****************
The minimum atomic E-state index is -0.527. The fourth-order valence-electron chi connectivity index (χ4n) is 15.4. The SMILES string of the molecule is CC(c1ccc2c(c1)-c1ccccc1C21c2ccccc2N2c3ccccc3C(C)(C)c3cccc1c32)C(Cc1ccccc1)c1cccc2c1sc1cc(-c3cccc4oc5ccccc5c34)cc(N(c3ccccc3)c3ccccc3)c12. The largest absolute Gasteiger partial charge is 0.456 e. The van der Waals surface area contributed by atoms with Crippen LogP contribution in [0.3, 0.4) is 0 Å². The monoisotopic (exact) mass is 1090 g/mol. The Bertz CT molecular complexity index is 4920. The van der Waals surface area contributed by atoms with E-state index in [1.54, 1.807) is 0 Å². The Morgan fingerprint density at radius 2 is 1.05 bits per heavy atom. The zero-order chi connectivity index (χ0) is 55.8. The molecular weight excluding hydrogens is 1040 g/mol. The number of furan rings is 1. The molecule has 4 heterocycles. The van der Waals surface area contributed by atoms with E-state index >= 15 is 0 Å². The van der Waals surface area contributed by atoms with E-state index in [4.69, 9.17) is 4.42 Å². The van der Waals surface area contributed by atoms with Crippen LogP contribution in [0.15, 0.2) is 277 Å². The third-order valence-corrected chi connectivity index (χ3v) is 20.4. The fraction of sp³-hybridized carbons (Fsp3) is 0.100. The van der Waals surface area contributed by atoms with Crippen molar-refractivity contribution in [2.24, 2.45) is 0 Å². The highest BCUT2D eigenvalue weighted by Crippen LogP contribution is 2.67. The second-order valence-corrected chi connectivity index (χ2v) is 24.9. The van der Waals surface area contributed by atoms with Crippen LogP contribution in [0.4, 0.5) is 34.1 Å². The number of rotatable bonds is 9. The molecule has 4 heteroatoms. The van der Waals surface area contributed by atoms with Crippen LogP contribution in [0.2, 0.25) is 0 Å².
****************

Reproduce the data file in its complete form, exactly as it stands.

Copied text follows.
The minimum atomic E-state index is -0.527. The fourth-order valence-electron chi connectivity index (χ4n) is 15.4. The SMILES string of the molecule is CC(c1ccc2c(c1)-c1ccccc1C21c2ccccc2N2c3ccccc3C(C)(C)c3cccc1c32)C(Cc1ccccc1)c1cccc2c1sc1cc(-c3cccc4oc5ccccc5c34)cc(N(c3ccccc3)c3ccccc3)c12. The largest absolute Gasteiger partial charge is 0.456 e. The van der Waals surface area contributed by atoms with Crippen LogP contribution in [0.3, 0.4) is 0 Å². The monoisotopic (exact) mass is 1090 g/mol. The Bertz CT molecular complexity index is 4920. The van der Waals surface area contributed by atoms with E-state index in [1.54, 1.807) is 0 Å². The Morgan fingerprint density at radius 2 is 1.05 bits per heavy atom. The zero-order chi connectivity index (χ0) is 55.8. The molecular weight excluding hydrogens is 1040 g/mol. The number of furan rings is 1. The molecule has 4 heterocycles. The van der Waals surface area contributed by atoms with E-state index >= 15 is 0 Å². The van der Waals surface area contributed by atoms with E-state index in [4.69, 9.17) is 4.42 Å². The van der Waals surface area contributed by atoms with Crippen LogP contribution in [0.15, 0.2) is 277 Å². The third-order valence-corrected chi connectivity index (χ3v) is 20.4. The fraction of sp³-hybridized carbons (Fsp3) is 0.100. The van der Waals surface area contributed by atoms with Crippen molar-refractivity contribution in [2.24, 2.45) is 0 Å². The highest BCUT2D eigenvalue weighted by Crippen LogP contribution is 2.67. The second-order valence-corrected chi connectivity index (χ2v) is 24.9. The van der Waals surface area contributed by atoms with Crippen LogP contribution in [0.4, 0.5) is 34.1 Å². The number of rotatable bonds is 9. The molecule has 4 heteroatoms. The van der Waals surface area contributed by atoms with Crippen LogP contribution in [0.2, 0.25) is 0 Å².